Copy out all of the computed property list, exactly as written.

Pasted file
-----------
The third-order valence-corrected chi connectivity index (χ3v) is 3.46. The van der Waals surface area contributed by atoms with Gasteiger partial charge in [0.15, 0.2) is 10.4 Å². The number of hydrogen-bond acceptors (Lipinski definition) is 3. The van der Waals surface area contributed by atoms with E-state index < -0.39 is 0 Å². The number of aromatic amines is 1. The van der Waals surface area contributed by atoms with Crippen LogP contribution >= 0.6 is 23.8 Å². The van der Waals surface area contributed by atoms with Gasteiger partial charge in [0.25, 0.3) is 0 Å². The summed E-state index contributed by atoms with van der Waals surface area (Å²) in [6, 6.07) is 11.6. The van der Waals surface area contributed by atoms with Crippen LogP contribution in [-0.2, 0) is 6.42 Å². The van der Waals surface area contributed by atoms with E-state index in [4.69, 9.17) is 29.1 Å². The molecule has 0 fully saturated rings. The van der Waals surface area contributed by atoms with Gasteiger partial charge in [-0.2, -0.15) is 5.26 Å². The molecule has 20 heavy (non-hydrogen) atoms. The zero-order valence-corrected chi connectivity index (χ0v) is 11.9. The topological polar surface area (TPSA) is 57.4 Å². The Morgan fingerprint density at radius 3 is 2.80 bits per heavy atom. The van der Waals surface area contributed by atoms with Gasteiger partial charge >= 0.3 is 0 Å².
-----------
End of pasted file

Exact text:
The third-order valence-corrected chi connectivity index (χ3v) is 3.46. The van der Waals surface area contributed by atoms with Gasteiger partial charge in [0.15, 0.2) is 10.4 Å². The number of hydrogen-bond acceptors (Lipinski definition) is 3. The van der Waals surface area contributed by atoms with E-state index < -0.39 is 0 Å². The number of aromatic amines is 1. The van der Waals surface area contributed by atoms with Crippen LogP contribution >= 0.6 is 23.8 Å². The van der Waals surface area contributed by atoms with Gasteiger partial charge in [0.25, 0.3) is 0 Å². The summed E-state index contributed by atoms with van der Waals surface area (Å²) in [6, 6.07) is 11.6. The van der Waals surface area contributed by atoms with Crippen LogP contribution in [-0.2, 0) is 6.42 Å². The van der Waals surface area contributed by atoms with E-state index in [4.69, 9.17) is 29.1 Å². The molecule has 0 fully saturated rings. The van der Waals surface area contributed by atoms with Gasteiger partial charge in [-0.2, -0.15) is 5.26 Å². The molecule has 20 heavy (non-hydrogen) atoms. The zero-order valence-corrected chi connectivity index (χ0v) is 11.9. The topological polar surface area (TPSA) is 57.4 Å². The Morgan fingerprint density at radius 3 is 2.80 bits per heavy atom. The van der Waals surface area contributed by atoms with Gasteiger partial charge >= 0.3 is 0 Å².